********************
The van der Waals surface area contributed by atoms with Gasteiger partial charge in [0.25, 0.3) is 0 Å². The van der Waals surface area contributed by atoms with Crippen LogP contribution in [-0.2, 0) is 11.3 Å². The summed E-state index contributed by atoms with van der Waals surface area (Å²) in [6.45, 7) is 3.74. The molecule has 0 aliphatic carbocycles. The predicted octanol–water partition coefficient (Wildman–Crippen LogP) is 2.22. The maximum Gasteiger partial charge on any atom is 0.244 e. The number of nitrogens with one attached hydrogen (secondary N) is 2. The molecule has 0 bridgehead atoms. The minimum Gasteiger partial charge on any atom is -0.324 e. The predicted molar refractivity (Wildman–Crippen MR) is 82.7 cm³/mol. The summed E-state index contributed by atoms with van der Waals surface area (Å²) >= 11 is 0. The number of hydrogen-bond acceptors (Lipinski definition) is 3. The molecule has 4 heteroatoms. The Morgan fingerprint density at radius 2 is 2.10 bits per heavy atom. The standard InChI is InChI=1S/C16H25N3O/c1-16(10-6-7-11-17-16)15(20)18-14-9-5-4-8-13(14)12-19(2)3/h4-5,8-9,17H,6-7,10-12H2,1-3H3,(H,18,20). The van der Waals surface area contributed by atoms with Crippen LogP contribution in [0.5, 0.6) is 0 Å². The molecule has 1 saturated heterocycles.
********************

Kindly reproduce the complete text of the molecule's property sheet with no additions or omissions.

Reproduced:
The van der Waals surface area contributed by atoms with Gasteiger partial charge in [0.25, 0.3) is 0 Å². The van der Waals surface area contributed by atoms with Crippen LogP contribution in [-0.2, 0) is 11.3 Å². The summed E-state index contributed by atoms with van der Waals surface area (Å²) in [6.45, 7) is 3.74. The molecule has 0 aliphatic carbocycles. The predicted octanol–water partition coefficient (Wildman–Crippen LogP) is 2.22. The maximum Gasteiger partial charge on any atom is 0.244 e. The number of nitrogens with one attached hydrogen (secondary N) is 2. The molecule has 0 bridgehead atoms. The minimum Gasteiger partial charge on any atom is -0.324 e. The predicted molar refractivity (Wildman–Crippen MR) is 82.7 cm³/mol. The summed E-state index contributed by atoms with van der Waals surface area (Å²) >= 11 is 0. The number of hydrogen-bond acceptors (Lipinski definition) is 3. The molecule has 4 heteroatoms. The Morgan fingerprint density at radius 2 is 2.10 bits per heavy atom. The standard InChI is InChI=1S/C16H25N3O/c1-16(10-6-7-11-17-16)15(20)18-14-9-5-4-8-13(14)12-19(2)3/h4-5,8-9,17H,6-7,10-12H2,1-3H3,(H,18,20). The van der Waals surface area contributed by atoms with Crippen LogP contribution in [0.5, 0.6) is 0 Å². The molecule has 1 saturated heterocycles.